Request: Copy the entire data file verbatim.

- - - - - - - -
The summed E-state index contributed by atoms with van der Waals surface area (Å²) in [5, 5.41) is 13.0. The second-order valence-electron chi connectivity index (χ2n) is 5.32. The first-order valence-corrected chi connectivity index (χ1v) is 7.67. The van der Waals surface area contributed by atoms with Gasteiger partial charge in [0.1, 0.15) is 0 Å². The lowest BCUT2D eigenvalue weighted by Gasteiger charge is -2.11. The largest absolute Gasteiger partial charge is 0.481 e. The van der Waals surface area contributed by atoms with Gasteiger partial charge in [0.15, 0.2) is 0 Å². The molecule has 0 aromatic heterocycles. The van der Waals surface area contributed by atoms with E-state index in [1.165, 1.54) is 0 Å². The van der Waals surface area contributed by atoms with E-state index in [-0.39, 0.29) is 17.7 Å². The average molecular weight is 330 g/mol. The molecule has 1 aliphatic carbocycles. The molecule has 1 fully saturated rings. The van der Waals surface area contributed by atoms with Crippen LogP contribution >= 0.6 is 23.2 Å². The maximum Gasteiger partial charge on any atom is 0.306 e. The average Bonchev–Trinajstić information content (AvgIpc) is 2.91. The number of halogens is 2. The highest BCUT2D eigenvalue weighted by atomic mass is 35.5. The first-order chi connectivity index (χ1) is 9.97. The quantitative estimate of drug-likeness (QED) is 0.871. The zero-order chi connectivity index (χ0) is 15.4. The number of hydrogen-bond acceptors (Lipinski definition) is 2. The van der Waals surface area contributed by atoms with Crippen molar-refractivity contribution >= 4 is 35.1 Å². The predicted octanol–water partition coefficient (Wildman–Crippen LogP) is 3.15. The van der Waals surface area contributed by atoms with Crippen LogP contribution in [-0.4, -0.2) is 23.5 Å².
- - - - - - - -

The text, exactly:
The summed E-state index contributed by atoms with van der Waals surface area (Å²) in [5, 5.41) is 13.0. The second-order valence-electron chi connectivity index (χ2n) is 5.32. The first-order valence-corrected chi connectivity index (χ1v) is 7.67. The van der Waals surface area contributed by atoms with Gasteiger partial charge in [0.1, 0.15) is 0 Å². The lowest BCUT2D eigenvalue weighted by Gasteiger charge is -2.11. The largest absolute Gasteiger partial charge is 0.481 e. The van der Waals surface area contributed by atoms with Gasteiger partial charge in [0.15, 0.2) is 0 Å². The molecule has 0 aromatic heterocycles. The van der Waals surface area contributed by atoms with E-state index in [1.165, 1.54) is 0 Å². The van der Waals surface area contributed by atoms with E-state index in [-0.39, 0.29) is 17.7 Å². The average molecular weight is 330 g/mol. The molecule has 1 aliphatic carbocycles. The molecule has 1 fully saturated rings. The van der Waals surface area contributed by atoms with Crippen LogP contribution >= 0.6 is 23.2 Å². The maximum Gasteiger partial charge on any atom is 0.306 e. The average Bonchev–Trinajstić information content (AvgIpc) is 2.91. The number of halogens is 2. The highest BCUT2D eigenvalue weighted by atomic mass is 35.5. The first-order chi connectivity index (χ1) is 9.97. The quantitative estimate of drug-likeness (QED) is 0.871. The zero-order chi connectivity index (χ0) is 15.4. The number of hydrogen-bond acceptors (Lipinski definition) is 2. The van der Waals surface area contributed by atoms with Crippen molar-refractivity contribution >= 4 is 35.1 Å². The predicted octanol–water partition coefficient (Wildman–Crippen LogP) is 3.15. The van der Waals surface area contributed by atoms with Crippen LogP contribution in [-0.4, -0.2) is 23.5 Å².